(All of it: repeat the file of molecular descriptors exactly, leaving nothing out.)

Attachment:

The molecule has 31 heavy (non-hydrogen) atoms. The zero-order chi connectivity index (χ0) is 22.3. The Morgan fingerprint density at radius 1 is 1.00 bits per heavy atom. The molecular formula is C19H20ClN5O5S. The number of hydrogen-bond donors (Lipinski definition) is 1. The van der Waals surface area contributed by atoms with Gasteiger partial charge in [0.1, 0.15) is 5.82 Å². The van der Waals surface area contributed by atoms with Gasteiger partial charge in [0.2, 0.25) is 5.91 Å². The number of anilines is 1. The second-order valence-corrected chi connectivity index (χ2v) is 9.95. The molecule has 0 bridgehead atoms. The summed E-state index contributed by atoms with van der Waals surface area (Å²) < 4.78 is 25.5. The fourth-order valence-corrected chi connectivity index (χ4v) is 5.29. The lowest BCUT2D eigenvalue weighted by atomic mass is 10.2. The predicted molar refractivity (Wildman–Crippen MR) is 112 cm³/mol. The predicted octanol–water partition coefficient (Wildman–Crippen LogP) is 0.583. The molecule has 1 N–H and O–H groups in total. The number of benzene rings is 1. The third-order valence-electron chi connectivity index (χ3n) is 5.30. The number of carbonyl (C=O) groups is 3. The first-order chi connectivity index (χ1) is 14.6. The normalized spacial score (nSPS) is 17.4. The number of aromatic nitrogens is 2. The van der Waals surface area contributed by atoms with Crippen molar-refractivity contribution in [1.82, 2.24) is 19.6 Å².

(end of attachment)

The molecule has 31 heavy (non-hydrogen) atoms. The zero-order chi connectivity index (χ0) is 22.3. The Morgan fingerprint density at radius 1 is 1.00 bits per heavy atom. The molecular formula is C19H20ClN5O5S. The number of hydrogen-bond donors (Lipinski definition) is 1. The van der Waals surface area contributed by atoms with Gasteiger partial charge in [0.1, 0.15) is 5.82 Å². The van der Waals surface area contributed by atoms with Gasteiger partial charge in [0.2, 0.25) is 5.91 Å². The number of anilines is 1. The second-order valence-corrected chi connectivity index (χ2v) is 9.95. The molecule has 0 bridgehead atoms. The summed E-state index contributed by atoms with van der Waals surface area (Å²) < 4.78 is 25.5. The fourth-order valence-corrected chi connectivity index (χ4v) is 5.29. The lowest BCUT2D eigenvalue weighted by atomic mass is 10.2. The predicted molar refractivity (Wildman–Crippen MR) is 112 cm³/mol. The predicted octanol–water partition coefficient (Wildman–Crippen LogP) is 0.583. The molecule has 1 N–H and O–H groups in total. The number of benzene rings is 1. The third-order valence-electron chi connectivity index (χ3n) is 5.30. The number of carbonyl (C=O) groups is 3. The first-order chi connectivity index (χ1) is 14.6. The normalized spacial score (nSPS) is 17.4. The number of aromatic nitrogens is 2. The van der Waals surface area contributed by atoms with Crippen molar-refractivity contribution in [1.82, 2.24) is 19.6 Å².